In this way, God teaches David (and the rest of us) the proper way to build a House for God. A space fit for God to live in. And not just nice to look at. Such a holy place must be built not on one’s own achievements. But on the blessings received from God. Not from an anxious need to remain constantly busy. But from a place of tranquility and rest. Rest that God alone can provide. Rest in the delight that our loving God takes in each and all of us. Without our having, or being able, to do anything to earn it. This is how we build for the sake of God. And not just to feed our own hungry egos. It is only in this way that we can do what the second reading encourages us to do. To give glory to him through Jesus Christ for ever and ever. Amen.

But, even if all this theory is true, how does it translate into practice? What does it look like when someone finds the courage to build in this way. To build on blessings rather than achievements. To build from a place of rest rather than anxiety. To build to glorify God rather than to feed one’s own ego. The answer is found in the gospel. Here, it is Mary who shows us how to build a House fit for God. It is Mary who demonstrates to us how to make a space for God to enter into our hearts, into our lives, and into our world.

Notice how the building is done only at God’s initiative. Only on the foundation of God’s blessing. That is why the angel calls Mary highly favoured. Full of grace. Her part is only to obey. To yield to God’s call. To accept God’s gift. Which, in itself, is not an easy thing to do. For, to do this, Mary has to adjust the plans that have already been made for her and Joseph, her betrothed. She has to consent to being the mother of a child whose father is not her husband. A very dangerous prospect at the time. It is no wonder then, that Mary is, at first, deeply disturbed.

And yet, she courageously brings her unrest before the Lord. She bravely questions the angel. Who tells her what she needs to hear, in order for her to once again find rest. So that, by the end of their conversation, Mary is able to give to the angel her generous consent. To say yes to making a space for God in her heart and in her womb. And, in the process, God finds a home on earth. A Temple made not of stone, but of human flesh. Built not on human achievements, but on divine grace. Constructed not to feed egos, but to glorify God.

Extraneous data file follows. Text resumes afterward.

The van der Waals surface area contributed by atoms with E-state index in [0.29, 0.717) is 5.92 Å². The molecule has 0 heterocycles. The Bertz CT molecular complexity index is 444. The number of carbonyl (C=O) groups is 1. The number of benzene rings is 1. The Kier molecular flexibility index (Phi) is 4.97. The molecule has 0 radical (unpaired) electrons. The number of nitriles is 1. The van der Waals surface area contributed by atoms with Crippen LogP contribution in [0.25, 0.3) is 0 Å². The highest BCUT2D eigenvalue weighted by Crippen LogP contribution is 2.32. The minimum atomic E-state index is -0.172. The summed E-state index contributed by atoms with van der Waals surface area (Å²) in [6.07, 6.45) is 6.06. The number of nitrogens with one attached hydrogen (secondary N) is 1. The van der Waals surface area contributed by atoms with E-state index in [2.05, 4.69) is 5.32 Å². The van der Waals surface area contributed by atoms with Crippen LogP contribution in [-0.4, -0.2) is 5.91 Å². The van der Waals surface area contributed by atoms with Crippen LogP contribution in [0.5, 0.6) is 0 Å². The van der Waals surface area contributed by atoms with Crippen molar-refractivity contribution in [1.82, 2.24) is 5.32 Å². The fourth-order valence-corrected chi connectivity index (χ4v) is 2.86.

All of which should help us to reflect on our own ongoing efforts at preparing for Christ’s coming at Christmas. Very likely, we are buying gifts and organising parties. We have put up cribs and decorated Christmas trees. We have gathered with others to share our prayers and to confess our sins. All these activities are good and necessary. Important ways by which we prepare to welcome the Lord. And yet, it also remains crucial for us to remember the lesson that our Mass readings are teaching us today. That all these efforts of ours at building a spiritual house for God will only bear good fruit to the extent that we are truly building for God and not just for ourselves. Truly building on our blessings and not just on our achievements. Truly building from an interior place of rest and not restlessness. And to do this means that, more than frantic activity, what we need is patient courage. Courage that Mary had. Courage to count our blessings. To rest in God’s love. And to give praise and glory to the Lord of our Salvation.

Sisters and brothers, the proof of the pudding is in the eating. How good is your pudding today?